Jesus tells a parable in Luke 15 about a shepherd leaving his 99 sheep in search of one that is missing, as a parallel to his individual pursuit of us when we were not yet believers. The principle, though, can be applied to staff development as well. Each person on a team is placed there for a reason, and each member has valuable skills and talents. As servant-leaders, we should not let even one employee fall by the wayside. Not only would overlooking a staff member be an oversight in utilizing resources, it is also a missed opportunity to make the group even stronger (not to mention simply encouraging that person in their abilities and value). Recognizing unique qualities and working to bring those out in team members, challenging them, and motivating them to do their best work, will grow them as individuals as well as your company.
5. As believers, we should manage our resources for the Kingdom as well or better than the world.
“….For the sons of this world are more shrewd in dealing with their own generation than the sons of light.
Luke 16:8 [ESV]
Jesus tells a somewhat complicated parable in Luke 16 about a shrewd manager who deals dishonestly with his master’s funds, but thinks practically and acts quickly to gain favor with others before being fired, which in turn will help him find another job. Though this person was originally unfaithful with the money with which he was trusted, Jesus points out that his shrewdness after the fact was noteworthy. He implies that this type of practical financial planning was more characteristic of nonbelievers than believers, but as believers, we should be even more prudent when it comes to planning for the future and directing business investments. Because we know our money (here, worldly “unrighteous wealth”) ultimately belongs to God and that we cannot take it with us when we pass, Christians should be even quicker to utilize our financial means in ways that lead others to faith in Jesus while we are still on earth.
6. If we are faithful in little as to the Lord, more will be entrusted to us.
Because you have been faithful in a very little, you shall have authority over ten cities…I tell you that to everyone who has, more will be given, but from the one who has not, even what he has will be taken away.
Luke 19:17, 26 [ESV]
In this parable, Jesus esteems the servants who invested their 10 minas wisely and brought back a return to the master. The parallel here can be applied to leadership in the summation: to those who are faithful in little, more will be given. As leaders, if we are faithful to what God gives us and use those blessings to further His kingdom, more will be entrusted to us. If we put the Lord first when it comes to our organizations, he will be faithful to see it through. This may not mean financial success by the world’s standards, but it does mean seeing the growth in the Kingdom of believers.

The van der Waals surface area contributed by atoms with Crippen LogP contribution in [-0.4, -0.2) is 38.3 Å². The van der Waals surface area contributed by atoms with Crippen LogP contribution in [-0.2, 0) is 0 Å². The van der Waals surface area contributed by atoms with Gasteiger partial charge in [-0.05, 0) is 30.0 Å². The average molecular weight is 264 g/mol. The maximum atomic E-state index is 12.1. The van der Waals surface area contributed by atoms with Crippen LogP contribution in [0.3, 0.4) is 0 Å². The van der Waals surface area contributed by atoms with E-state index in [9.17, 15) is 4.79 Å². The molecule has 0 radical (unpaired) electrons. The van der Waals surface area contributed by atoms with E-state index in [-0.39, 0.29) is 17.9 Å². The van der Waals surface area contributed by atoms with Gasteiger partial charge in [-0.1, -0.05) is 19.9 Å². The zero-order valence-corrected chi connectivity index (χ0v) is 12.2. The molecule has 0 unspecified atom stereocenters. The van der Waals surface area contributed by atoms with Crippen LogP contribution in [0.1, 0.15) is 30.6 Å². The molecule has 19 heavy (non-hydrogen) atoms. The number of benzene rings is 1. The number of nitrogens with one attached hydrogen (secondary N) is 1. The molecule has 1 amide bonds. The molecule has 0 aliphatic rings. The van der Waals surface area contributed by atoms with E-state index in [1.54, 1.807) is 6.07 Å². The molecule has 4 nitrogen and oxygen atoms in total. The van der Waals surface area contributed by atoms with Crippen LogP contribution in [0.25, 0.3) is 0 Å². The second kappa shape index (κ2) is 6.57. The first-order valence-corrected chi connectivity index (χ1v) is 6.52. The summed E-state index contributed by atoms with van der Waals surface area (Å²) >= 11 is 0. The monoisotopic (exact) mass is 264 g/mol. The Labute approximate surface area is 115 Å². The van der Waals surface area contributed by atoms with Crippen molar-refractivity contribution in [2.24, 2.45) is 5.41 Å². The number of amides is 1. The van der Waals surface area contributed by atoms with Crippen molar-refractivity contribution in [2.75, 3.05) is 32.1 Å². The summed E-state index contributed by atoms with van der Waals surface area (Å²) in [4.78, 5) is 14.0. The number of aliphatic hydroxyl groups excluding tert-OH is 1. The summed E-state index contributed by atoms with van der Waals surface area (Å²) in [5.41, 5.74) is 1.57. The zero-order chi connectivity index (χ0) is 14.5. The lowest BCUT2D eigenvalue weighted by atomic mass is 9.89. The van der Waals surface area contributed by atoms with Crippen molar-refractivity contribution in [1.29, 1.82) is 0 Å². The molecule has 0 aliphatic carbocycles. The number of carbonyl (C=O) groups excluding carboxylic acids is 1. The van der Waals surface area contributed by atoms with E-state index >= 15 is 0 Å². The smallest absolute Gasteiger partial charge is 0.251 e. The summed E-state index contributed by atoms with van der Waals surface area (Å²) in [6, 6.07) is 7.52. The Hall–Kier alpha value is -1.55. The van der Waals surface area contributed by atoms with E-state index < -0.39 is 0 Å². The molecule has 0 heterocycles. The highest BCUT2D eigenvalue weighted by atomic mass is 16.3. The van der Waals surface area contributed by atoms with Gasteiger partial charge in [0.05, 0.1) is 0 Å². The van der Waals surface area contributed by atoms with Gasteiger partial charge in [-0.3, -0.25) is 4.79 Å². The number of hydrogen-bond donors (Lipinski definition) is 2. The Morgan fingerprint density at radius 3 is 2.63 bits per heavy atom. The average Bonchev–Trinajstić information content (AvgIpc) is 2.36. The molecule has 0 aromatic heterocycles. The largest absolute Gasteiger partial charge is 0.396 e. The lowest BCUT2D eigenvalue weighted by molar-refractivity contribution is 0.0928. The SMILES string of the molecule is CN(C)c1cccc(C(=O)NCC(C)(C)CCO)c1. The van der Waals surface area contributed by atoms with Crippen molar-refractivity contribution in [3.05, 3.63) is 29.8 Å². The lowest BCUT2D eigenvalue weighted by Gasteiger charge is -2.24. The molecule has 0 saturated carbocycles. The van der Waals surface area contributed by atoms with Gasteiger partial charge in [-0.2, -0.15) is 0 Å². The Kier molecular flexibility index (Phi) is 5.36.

7. Respect human authority, but stand firm on God’s principles.
“He said to them, ‘Then render to Caesar the things that are Caesar’s, and to God the things that are God’s.’”
Luke 20:25 [ESV]
As believers, we are to always respect human authority — namely, government — as Jesus states in this passage, which of course, includes everyday requirements like paying taxes and following standard business practices. But there are times in today’s culture in which holding fast to God’s word can conflict with this authority. When our biblical principles are directly challenged, we must stand firm in our convictions, asking the Lord for wisdom and discernment every step of the way and keeping grace at the forefront of our minds.
Biblical leadership often looks very different from the rest of the world. But this is how Jesus lived — counter-cultural, redefining who a leader should be. The Gospel of Luke contains a wealth of insights into the principles of leadership as Jesus would display them. If we are to live as we are called — set apart from the world — even in our vocations, we must look to Christ as the example of biblical leadership.